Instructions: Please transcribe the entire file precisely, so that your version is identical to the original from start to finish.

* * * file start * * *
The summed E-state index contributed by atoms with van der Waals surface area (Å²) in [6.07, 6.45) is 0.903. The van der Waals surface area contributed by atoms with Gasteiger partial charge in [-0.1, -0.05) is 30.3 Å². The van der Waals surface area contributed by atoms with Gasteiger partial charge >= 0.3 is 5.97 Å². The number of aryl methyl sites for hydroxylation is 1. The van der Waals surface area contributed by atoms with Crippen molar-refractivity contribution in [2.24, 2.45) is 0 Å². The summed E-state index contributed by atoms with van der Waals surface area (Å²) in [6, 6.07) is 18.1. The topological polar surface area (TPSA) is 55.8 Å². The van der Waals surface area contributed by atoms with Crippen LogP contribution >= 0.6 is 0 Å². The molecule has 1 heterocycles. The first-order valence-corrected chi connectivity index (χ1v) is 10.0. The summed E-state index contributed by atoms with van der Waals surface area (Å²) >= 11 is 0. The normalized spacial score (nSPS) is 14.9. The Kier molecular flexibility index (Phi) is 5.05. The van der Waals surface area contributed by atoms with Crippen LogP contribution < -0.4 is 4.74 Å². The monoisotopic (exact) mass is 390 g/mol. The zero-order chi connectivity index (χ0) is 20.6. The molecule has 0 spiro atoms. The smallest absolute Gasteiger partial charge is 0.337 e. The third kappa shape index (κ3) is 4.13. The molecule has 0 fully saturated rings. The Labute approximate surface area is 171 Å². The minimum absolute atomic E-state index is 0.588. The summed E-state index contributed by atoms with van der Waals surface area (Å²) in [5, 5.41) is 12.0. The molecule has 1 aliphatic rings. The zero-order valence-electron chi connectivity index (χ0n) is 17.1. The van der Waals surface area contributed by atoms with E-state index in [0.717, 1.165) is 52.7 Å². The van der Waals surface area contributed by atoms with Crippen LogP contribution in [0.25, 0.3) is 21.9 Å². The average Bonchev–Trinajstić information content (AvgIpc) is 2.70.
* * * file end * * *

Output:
The summed E-state index contributed by atoms with van der Waals surface area (Å²) in [6.07, 6.45) is 0.903. The van der Waals surface area contributed by atoms with Gasteiger partial charge in [-0.1, -0.05) is 30.3 Å². The van der Waals surface area contributed by atoms with Gasteiger partial charge >= 0.3 is 5.97 Å². The number of aryl methyl sites for hydroxylation is 1. The van der Waals surface area contributed by atoms with Crippen molar-refractivity contribution in [2.24, 2.45) is 0 Å². The summed E-state index contributed by atoms with van der Waals surface area (Å²) in [6, 6.07) is 18.1. The topological polar surface area (TPSA) is 55.8 Å². The van der Waals surface area contributed by atoms with Crippen LogP contribution >= 0.6 is 0 Å². The molecule has 1 heterocycles. The first-order valence-corrected chi connectivity index (χ1v) is 10.0. The summed E-state index contributed by atoms with van der Waals surface area (Å²) >= 11 is 0. The normalized spacial score (nSPS) is 14.9. The Kier molecular flexibility index (Phi) is 5.05. The van der Waals surface area contributed by atoms with Crippen LogP contribution < -0.4 is 4.74 Å². The monoisotopic (exact) mass is 390 g/mol. The zero-order chi connectivity index (χ0) is 20.6. The molecule has 0 spiro atoms. The smallest absolute Gasteiger partial charge is 0.337 e. The third kappa shape index (κ3) is 4.13. The molecule has 0 fully saturated rings. The Labute approximate surface area is 171 Å². The minimum absolute atomic E-state index is 0.588. The summed E-state index contributed by atoms with van der Waals surface area (Å²) in [5, 5.41) is 12.0. The molecule has 1 aliphatic rings. The zero-order valence-electron chi connectivity index (χ0n) is 17.1. The van der Waals surface area contributed by atoms with E-state index in [0.717, 1.165) is 52.7 Å². The van der Waals surface area contributed by atoms with Crippen LogP contribution in [0.25, 0.3) is 21.9 Å². The average Bonchev–Trinajstić information content (AvgIpc) is 2.70.